During my journey of healing, I was angry. I searched for answers. I linked the people who hurt me internally and I tried to find the commonalities that they all shared—all of them were hurting inside too. It wasn’t until my dad passed away that I would wake up every morning thanking the Lord for bringing dad back to me and for us having the closure we needed. Then, I started the healing process with my second marriage. Eventually, I started having thoughts of appreciation and thinking more about the present moments instead of the negative thoughts of the past. Everything I went through in my life helped me learn how to heal in regards to all the ways in which my dad, mom, Veronica, and husband had caused me to experience different levels of suffering.
With my dad, the Lord showed me the grace and miracle that love is so powerful, and no matter how much suffering you feel, as soon as you open your heart to forgive, you will free your soul and breathe again. I realized my dad was always a gentle soul, but he did not know how to love until years later when he learned to give himself to others, which is what he did with the community, the children, and the veterans. I believe that he adopted me because he wanted to make up for what he did in Vietnam.
My experiences with my mom taught me that people love you the way they know how to.
Veronica was so evil. After she was out of my life, I remember as a little girl that I was so grateful she was gone. I did not deal with the abuse I experienced, and I suppressed most of the memories until later in my life where I began to deal with her and my memories. I believe gratitude helped me. I knew others had it worse than me and that was my perception as a little girl.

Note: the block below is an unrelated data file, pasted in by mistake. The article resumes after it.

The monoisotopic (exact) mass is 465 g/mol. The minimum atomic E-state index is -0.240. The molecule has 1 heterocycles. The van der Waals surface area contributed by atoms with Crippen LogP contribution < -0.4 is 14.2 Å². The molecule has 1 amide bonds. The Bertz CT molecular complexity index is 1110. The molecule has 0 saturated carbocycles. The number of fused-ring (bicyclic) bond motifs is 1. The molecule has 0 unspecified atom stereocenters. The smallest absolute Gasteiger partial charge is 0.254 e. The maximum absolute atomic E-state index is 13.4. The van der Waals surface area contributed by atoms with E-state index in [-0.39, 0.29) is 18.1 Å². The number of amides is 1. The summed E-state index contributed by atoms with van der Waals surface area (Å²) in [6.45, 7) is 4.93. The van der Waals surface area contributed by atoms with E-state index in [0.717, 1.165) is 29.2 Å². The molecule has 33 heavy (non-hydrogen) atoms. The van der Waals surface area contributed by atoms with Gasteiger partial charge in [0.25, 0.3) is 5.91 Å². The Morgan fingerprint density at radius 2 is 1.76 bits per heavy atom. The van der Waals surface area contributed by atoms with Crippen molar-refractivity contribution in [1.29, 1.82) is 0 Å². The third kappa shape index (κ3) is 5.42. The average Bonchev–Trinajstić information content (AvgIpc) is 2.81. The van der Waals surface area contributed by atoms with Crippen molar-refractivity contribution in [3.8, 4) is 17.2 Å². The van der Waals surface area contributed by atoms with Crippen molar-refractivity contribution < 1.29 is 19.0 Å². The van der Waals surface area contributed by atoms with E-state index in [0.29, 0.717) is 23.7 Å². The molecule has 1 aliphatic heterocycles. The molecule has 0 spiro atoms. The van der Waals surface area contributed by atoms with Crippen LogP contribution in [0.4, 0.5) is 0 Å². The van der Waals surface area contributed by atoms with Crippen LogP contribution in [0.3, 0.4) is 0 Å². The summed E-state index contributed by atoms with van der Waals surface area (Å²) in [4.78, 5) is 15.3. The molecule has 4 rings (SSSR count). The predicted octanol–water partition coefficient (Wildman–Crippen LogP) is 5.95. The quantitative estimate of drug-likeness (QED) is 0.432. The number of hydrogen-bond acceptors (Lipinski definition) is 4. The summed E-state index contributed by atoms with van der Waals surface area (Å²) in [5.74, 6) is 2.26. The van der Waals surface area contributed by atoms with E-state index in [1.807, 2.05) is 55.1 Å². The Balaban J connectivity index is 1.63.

My time with my current husband has taught me to face my reality, to know humans are not perfect, to know that the suffering we endure will eventually come to an end, and we have to be aware of the hurt that is inside of us and how we lash out at others without knowing it. My husband taught me to be stronger, to know that there is a limit to the hurt, and that there are boundaries. He also helped to teach me that people can change if they really want to, and if they are strong enough to face the hurt that they have caused others, they will take the responsibility to change. It is not easy to change. I have also learned that love is not owed. Just because you have parents, a spouse, your children, etc. anyone that is close to you does not have to love you the way you want them to love you. When you expect a certain kind of love, you could be let down. Love is only given the way it is learned; and unfortunately, there are limits to giving love. People love the only way they know how to give.
One day, we all have to deal with our suffering, and just learning how to heal can be the lessons and the blessings.
Throughout growing up I could not deal with being adopted. I accepted it, and there were times where if I really stopped to think about who my mom was I did not think I had any chance of meeting her. A representative at Holt Adoption Agency told me years ago (2005), that there were no papers about my mom, when I was born, or where they found me.
I have felt hopeless, but the other day my husband did get a hold of Holt, which was not like before, and he was given other options for helping me find out more. I am getting older and time is running out to meet my [birth] mom and her family. I am trying to work on my healing before I can move on. I did join Ancestry.com and 23andMe, and I had a fourth and second cousin reach out to me.
Lee Hei Sung:
My Korean name was Lee Hei Sung. I was given Cheongju as the place of my family origin on 2/14/66, and Lee as my family name, but no record of my mom or dad. The only permanent address I was given is: San 46-1, Nok Bun Dong, Suh Dai Mun Ku, Seoul, Korea. I was sent to the United States of America on March 1, 1968.
I have been a realtor for 16 years, and as of this year, am a board member of a non-profit organization for child abuse.
All of my children are married with their own families and are doing well. I am very honored to have been asked to write my story. It has been hard to bring myself to do so, as I have had a lot of pain and healing during this journey.